How would your life be if you had not been influenced by religion?

Occasionally, I catch myself reflecting on the past, considering how my life could have taken a different path had I not embraced Jesus and eventually become an atheist 13 years later.

In my particular situation, I’m left wondering whether I would have crossed paths with my current wife, whom I met at church. I also question if I would have pursued a career as a software engineer, among other decisions that might have unfolded differently without my faith journey.

Christianity, in particular, has left some lasting scars in my life. As I reflect on my past, I can’t help but recognize the moments when my faith led me to make what now seem like unwise decisions. It’s sobering to consider the financial resources I invested in tithes and offerings and the friendships I abandoned, deeming them “worldly” and “negative influences” on my spiritual journey.

I wonder if others ever find themselves pondering such scenarios?

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Luckily religion in this part of the UK was relatively innocuous, at least that’s how I remember it anyway, so without giving any theists any ideas, it gave me time and space to examine the claims properly and critically.


Howdy, Horse. Yippie kie-yay! :cowboy_hat_face:

I have to admit that I will sometimes have a moment or two when I reflect back on my life and wonder how things might have turned out without the shackles of my religious indoctrination inhibiting/contorting my thoughts and feelings. I can certainly think of a few events in my life I would have handled MUCH BETTER without the foggy God-glasses obstructing and/or distorting my view. There are even a few folks I would have definitely treated better and would have been much more understanding as to their “alternative” lifestyles. But, as they say, hindsight is 20/20. Can’t change my past, but I can make damn sure I don’t repeat the same mistakes if I can possibly help it.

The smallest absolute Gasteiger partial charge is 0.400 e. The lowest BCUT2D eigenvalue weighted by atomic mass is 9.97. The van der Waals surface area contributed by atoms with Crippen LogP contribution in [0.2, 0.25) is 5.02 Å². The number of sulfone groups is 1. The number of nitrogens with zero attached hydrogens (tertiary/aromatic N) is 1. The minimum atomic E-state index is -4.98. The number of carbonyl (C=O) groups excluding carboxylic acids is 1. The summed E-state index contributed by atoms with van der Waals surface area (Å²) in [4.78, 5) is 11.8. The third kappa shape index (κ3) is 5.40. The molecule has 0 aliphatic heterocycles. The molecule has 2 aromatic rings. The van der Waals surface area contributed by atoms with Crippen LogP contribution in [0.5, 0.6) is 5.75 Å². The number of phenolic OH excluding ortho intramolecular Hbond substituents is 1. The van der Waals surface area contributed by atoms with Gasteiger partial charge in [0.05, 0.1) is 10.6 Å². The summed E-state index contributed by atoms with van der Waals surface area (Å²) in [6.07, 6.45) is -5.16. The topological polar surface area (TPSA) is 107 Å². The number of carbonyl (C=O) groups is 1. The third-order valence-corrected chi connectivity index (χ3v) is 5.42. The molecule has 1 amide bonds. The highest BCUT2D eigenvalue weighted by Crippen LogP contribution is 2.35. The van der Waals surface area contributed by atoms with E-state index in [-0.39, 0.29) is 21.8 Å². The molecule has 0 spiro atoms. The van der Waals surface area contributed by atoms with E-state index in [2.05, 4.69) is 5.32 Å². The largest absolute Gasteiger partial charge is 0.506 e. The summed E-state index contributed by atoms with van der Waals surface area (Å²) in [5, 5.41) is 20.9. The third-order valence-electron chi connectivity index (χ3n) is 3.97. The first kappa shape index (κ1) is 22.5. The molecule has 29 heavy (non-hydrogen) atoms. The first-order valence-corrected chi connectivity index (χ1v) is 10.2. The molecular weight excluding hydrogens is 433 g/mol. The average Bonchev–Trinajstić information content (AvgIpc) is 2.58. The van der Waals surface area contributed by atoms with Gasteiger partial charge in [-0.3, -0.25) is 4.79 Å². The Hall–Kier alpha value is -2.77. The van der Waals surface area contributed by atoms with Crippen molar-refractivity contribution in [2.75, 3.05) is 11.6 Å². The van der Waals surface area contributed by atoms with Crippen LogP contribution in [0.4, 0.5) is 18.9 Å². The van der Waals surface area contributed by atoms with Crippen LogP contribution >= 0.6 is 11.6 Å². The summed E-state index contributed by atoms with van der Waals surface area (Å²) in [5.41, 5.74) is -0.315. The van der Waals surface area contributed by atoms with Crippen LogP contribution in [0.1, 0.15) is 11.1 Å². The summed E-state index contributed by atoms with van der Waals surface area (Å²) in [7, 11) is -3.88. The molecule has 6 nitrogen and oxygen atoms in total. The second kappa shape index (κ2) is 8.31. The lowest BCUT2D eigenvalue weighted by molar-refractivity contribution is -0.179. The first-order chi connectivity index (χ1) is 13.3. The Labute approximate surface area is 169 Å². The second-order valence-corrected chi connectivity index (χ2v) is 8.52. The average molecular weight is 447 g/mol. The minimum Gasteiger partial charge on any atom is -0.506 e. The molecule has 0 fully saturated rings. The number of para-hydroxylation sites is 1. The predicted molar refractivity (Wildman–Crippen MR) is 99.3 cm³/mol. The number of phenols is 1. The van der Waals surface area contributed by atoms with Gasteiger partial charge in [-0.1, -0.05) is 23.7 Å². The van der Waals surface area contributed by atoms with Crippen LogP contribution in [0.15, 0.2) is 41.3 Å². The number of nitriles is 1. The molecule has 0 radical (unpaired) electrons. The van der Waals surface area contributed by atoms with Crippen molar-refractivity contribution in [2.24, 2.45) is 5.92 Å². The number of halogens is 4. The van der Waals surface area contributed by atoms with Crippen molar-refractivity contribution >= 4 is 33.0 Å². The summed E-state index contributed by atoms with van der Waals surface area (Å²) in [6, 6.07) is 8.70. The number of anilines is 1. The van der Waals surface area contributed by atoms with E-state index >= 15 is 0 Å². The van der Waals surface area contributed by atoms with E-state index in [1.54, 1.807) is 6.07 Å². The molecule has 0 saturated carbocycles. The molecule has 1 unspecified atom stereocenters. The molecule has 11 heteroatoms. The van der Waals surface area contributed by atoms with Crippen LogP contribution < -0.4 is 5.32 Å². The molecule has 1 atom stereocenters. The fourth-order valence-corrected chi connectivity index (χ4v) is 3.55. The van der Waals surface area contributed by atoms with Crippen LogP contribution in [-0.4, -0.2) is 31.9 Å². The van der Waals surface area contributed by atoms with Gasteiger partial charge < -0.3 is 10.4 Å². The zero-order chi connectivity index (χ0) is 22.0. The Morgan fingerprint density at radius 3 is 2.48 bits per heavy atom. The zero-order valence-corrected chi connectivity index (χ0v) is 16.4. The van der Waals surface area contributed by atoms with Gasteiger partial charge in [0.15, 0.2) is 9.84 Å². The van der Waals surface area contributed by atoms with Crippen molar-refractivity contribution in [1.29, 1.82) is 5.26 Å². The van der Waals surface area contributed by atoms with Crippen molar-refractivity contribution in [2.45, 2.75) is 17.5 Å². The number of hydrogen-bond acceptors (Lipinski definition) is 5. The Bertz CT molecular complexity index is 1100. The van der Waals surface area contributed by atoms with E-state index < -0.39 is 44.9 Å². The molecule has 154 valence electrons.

Overall, it is almost impossible to say how things might have turned out differently for me without the Christian influence. As it is right now, I have an amazing wife and a wonderful life I never imagined I could have. I made my full “escape” from my Christian upbringing only about six years ago, despite the fact none of the bible and god teachings ever made sense to me starting about 7 or 8 years old. Over forty years of my life in an almost constant mental battle wrestling with the things I learned in school vs. the things I was taught in church, the fear of Satan and hell always creeping around in the back of my head if I tried to question anything about god and the bible. However, despite my psychological struggle over all those years, there is a part of me that is almost “thankful” that I went through it. Because I am now able to more fully appreciate the freedom and peace of mind that I have gained in finally breaking away from the brainwashing. Moreover, a useful side-effect of that is I can easily relate to those who are still struggling with questioning their religion but are unable and/or too afraid to take the steps necessary to put it aside. I know EXACTLY how difficult that can be, and in many/most cases, I know EXACTLY how the individual might feel. As such, I am in an ideal position to assist those who need a “guide” to help them “detoxify”. I can tell you from personal experience, it is NOT an easy nor a pleasant process. So, while I may have had a few difficulties in my life caused by religion, I like to think it put me in a position and the proper mindset to help others who might be struggling with their own indoctrination battles.